Primetime for broadbill.
|[Published in New Zealand Fishing News magazine, August 2001. Written by Matt
Watson, reproduced courtesy of NZ Fishing News.]
The scientific name for broadbill is Xiphias Gladius taken from the Latin and Greek words meaning sword. The name of Gladius (from which Gladiator is derived) is truly fitting. After our encounters with these gladiators this season aboard PRIMETIME we have found they truly fight to the death.
Our first encounter with a Broadbill was in May when we were returning from the Kings due to the weather making conditions unfishable. A lure was deployed on the downrigger in the early hours of the morning at the Garden Patch.
Shortly after, line steadily began to run from the reel and our angler, Tom Gregory, jumped into the chair for the first of his many battles with broadbill.
After a fight of almost three hours on 60-kg gear, a big broadie was brought to the leader and was obviously still green, but just as the gaff shot was about to go in, the hook pulled.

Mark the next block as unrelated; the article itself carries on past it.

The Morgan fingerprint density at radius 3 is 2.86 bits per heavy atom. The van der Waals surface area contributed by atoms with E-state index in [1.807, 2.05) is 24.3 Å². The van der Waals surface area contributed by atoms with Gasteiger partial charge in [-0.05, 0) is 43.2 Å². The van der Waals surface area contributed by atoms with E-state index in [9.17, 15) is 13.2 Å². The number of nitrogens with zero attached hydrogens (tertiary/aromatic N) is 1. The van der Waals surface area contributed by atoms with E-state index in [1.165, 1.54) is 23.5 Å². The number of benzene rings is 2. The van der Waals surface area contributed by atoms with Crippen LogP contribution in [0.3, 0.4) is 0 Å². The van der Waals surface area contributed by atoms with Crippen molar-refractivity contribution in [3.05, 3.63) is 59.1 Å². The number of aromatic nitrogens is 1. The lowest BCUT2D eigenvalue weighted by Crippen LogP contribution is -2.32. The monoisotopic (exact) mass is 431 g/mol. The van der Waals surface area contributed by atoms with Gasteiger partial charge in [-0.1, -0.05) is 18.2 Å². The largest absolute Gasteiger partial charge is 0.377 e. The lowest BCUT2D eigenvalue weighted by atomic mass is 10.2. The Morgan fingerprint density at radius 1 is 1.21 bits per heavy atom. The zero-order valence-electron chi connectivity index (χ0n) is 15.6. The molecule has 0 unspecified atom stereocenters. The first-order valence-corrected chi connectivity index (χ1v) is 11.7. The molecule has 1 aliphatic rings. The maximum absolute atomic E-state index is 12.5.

A few days later we had a chance to get back to the Kings, and on our first night on the drift, we hooked up. This broadie fought a lot different than the previous. After an hour of deep hard runs it came to the surface for a series of jumps close to the boat. After 4 hours on 37 kg the broady was brought to the leader and once again the unthinkable happened - the hook pulled at the boat.
It almost seemed as though we were cursed. After checking the boat for bananas, the baits were set again only to catch a few sharks and to get a few baits that appeared to have been squashed by a broad. During the day we were kept sleepless by the large striped marlin that tend to congregate at the Kings late in the season. The following night we hooked up again, with the hard steady runs and explosive powerful bursts indicating that we were into another Broad.
Tom got the fish to the boat after almost three hours and this time the gaffs went in seconds before the hooked pulled once again!
The Broad was weighed four days later (after wed tagged six stripies and a number of sharks), pulling the scales down to 135 kg. This was the turning point in our luck. On the following trip we caught 3 more broadies but encountered a new problem - big makos.
Our first Broad of the trip got it's tail bitten at the back of the boat on the leader and the next two broadies were dragged aboard as we fended off sharks with the tag pole. The biggest of the three broadies weighed in at 244.8 kg on 37-kg line - a pin fish for Tom.